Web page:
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posterAttention: Spoilers Ahead

As a lover of all things gothic and deeply rooted in literature, I was drawn to Showtime’s “Penny Dreadful” for a few reasons.

The first was the creepiness within the trailer. You see someone looking as if they are possessed, what appears to be vampires and things that go bump in the night. I’ve always been attracted to horror but more along the lines of thriller than gore. This show seemed to have mystery and thriller walking hand-in-hand.

A vampire in Penny Dreadful.

A vampire in Penny Dreadful.

The second was the time period. The stereotypical goth within me noticed the Victorian era within the previews and was squealing on the inside. I love the fashion, art and architecture of the time.

The third and final prominent reason the show appealed to me was the characters behind the story; a Dracula type figure complete with Mina from Bram Stoker’s “Dracula,” Dr. Frankenstein and his creature from Mary Shelley’s “Frankenstein,” Dorian Gray of Oscar Wilde’s “A Picture of Dorian Gray” and a werewolf.

How could I not be excited?

As part of my cable package, I do not have access to Showtime. Unfortunate, I know. I instead resorted to waiting for Netflix to pick it up after the first season ended. Unlike HBO programs, Showtime shows usually end up on Netflix and I have enjoyed a few of them since acquiring a Netflix subscription.

I couldn’t wait anymore.

My mother, knowing the type that I am, recommended it after watching an episode or two on a flight. With the remaining iTunes credit I had from previous gift cards from various holidays, I bought the first season and began watching immediately.

I wasn’t disappointed.

Let’s get the one critique out of the way now. I don’t do spiders. I basically feel them crawling on me if I see them on my screen and let’s just say there are some questionable scenes in “Penny Dreadful” with hoards of them.

What was really great about “Penny Dreadful” was the way each of the characters, who were from different literary works written by different authors, were so well entwined. It didn’t seem far-fetched or forced but more smooth and casual. For the most part, each character was true to form as well with the vain and never-been-rejected Gray, curious Frankenstein and hiding in a dark corner vampire.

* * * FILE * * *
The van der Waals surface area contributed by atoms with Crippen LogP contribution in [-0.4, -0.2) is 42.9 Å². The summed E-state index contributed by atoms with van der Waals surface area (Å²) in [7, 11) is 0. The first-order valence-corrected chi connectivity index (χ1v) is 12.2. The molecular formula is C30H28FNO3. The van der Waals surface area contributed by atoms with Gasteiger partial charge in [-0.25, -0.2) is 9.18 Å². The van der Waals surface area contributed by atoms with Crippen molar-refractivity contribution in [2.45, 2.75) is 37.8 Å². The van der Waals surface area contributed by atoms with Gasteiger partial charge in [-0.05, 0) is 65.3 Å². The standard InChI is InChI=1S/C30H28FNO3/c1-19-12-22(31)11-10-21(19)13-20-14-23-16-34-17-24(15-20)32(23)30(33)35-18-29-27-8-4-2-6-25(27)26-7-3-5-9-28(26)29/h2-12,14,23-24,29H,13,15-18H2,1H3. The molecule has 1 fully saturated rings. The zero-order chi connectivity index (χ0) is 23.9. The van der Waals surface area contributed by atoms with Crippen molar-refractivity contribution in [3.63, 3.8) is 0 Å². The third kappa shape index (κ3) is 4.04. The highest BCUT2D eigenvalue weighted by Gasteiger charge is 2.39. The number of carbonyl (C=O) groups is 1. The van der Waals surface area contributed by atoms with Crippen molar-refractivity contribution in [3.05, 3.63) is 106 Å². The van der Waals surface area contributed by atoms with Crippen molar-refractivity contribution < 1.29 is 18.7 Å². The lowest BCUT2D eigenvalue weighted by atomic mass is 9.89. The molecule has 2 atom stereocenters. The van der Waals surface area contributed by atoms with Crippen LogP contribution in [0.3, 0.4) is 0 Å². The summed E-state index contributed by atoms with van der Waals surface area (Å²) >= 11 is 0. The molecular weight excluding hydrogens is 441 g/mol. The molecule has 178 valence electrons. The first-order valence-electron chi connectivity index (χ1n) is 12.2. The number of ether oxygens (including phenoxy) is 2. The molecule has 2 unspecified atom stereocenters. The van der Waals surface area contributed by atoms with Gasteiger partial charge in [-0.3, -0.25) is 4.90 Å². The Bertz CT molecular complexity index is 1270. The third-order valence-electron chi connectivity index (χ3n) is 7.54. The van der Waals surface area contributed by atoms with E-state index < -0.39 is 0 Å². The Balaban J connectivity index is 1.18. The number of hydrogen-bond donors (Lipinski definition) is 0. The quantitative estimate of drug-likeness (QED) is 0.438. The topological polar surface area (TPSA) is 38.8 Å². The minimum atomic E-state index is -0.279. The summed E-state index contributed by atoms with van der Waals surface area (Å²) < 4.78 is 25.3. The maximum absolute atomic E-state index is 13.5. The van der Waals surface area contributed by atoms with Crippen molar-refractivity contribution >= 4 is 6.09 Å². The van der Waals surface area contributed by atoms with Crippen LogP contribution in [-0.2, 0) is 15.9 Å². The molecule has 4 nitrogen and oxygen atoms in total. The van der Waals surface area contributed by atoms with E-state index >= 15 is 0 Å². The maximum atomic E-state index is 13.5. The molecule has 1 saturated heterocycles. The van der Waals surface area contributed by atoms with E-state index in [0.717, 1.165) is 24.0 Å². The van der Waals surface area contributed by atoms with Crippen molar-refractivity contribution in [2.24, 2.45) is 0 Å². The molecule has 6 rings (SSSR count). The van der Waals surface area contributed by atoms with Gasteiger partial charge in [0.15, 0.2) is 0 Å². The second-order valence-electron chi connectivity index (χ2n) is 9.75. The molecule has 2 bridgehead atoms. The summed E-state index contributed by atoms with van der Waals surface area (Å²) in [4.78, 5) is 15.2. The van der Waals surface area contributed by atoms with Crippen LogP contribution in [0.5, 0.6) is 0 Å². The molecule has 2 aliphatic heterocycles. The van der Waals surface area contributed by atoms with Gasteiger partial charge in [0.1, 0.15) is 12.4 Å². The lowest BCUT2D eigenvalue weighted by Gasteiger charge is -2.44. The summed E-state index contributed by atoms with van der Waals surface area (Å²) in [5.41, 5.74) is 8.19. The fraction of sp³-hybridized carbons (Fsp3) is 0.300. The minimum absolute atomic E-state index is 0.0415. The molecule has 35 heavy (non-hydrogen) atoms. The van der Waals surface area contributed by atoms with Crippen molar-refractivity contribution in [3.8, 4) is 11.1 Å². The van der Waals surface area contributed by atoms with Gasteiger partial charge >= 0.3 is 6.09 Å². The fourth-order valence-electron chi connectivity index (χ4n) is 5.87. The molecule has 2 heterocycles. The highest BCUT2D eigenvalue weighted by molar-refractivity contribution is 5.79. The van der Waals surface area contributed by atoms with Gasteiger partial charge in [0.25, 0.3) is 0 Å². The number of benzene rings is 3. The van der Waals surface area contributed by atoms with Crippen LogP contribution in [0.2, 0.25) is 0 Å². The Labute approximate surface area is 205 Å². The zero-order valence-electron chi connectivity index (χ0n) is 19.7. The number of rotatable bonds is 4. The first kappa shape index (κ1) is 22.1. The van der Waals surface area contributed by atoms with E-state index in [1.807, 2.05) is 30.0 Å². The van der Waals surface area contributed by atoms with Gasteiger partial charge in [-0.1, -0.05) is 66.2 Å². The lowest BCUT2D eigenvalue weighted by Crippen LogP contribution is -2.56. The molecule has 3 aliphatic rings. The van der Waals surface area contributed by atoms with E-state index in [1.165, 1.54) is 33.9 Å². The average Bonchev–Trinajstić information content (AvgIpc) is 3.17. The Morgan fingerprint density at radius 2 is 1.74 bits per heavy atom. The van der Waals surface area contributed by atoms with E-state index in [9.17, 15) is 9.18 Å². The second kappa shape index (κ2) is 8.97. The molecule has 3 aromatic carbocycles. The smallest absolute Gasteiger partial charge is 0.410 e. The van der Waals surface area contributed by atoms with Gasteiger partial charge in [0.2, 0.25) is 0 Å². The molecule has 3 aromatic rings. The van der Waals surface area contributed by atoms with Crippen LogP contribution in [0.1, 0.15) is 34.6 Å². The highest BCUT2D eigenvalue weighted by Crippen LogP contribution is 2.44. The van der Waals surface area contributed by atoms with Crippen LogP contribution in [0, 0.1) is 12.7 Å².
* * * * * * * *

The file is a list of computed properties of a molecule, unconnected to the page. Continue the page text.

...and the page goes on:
Reeve Carney as Dorian Gray.

Reeve Carney as Dorian Gray.

The biggest shock for me was the lack of exploration of Josh Harnett’s sharpshooting werewolf Ethan Chandler. You basically know it’s him after his intense head-trip, which leads to him sleeping with Gray, but you don’t see his inner beast until the last minutes of the final episode. The season starts with the carnage caused by a monster (blamed on Jack the Ripper returning) and you feel the eerie close-ups of Harnett are meant to make you think it’s him when really the culprit is standing just out of frame. I know the second season has already hit Showtime and I will have to catch up when I’m able but I have high hopes we’ll get to see more of his hidden beast.

Another character I would love to see more on and his back story is the mysterious Sembene, Sir Malcolm Murray’s man servant played by Danny Sapani. He is a strong force present everywhere Murray goes and he always seems to be the one killing off the highest number of vampires with his hidden daggers (they could be considered swords but I am not privy to the language of weaponry). Not much has been revealed about Sembene other than a short conversation between himself and Chandler where he says he has no story.

I’m most excited to find out what happens with Billie Piper’s Bona Croft, the Northern Irish prostitute who served as Chandler’s love interest but dies of consumption. We are left with the image of Dr. Frankenstein beginning the process of bringing her back to life like his creatures before her. Throughout the season we know the Creature, played by Rory Kinnear, is demanding Frankenstein give him a wife. Will this happen? Based on the season two trailer, it looks like Brona “lives” but the Creature is with someone else. Maybe Brona has no interest or maybe Dr. Frankenstein is too taken with her to give her up. No one tell me, I’ll have to wait and see.

“Penny Dreadful” was a great cocktail of literature’s great gothic novels and a spooky way to end the week. New episodes can be viewed Sundays at 10pm on Showtime.penny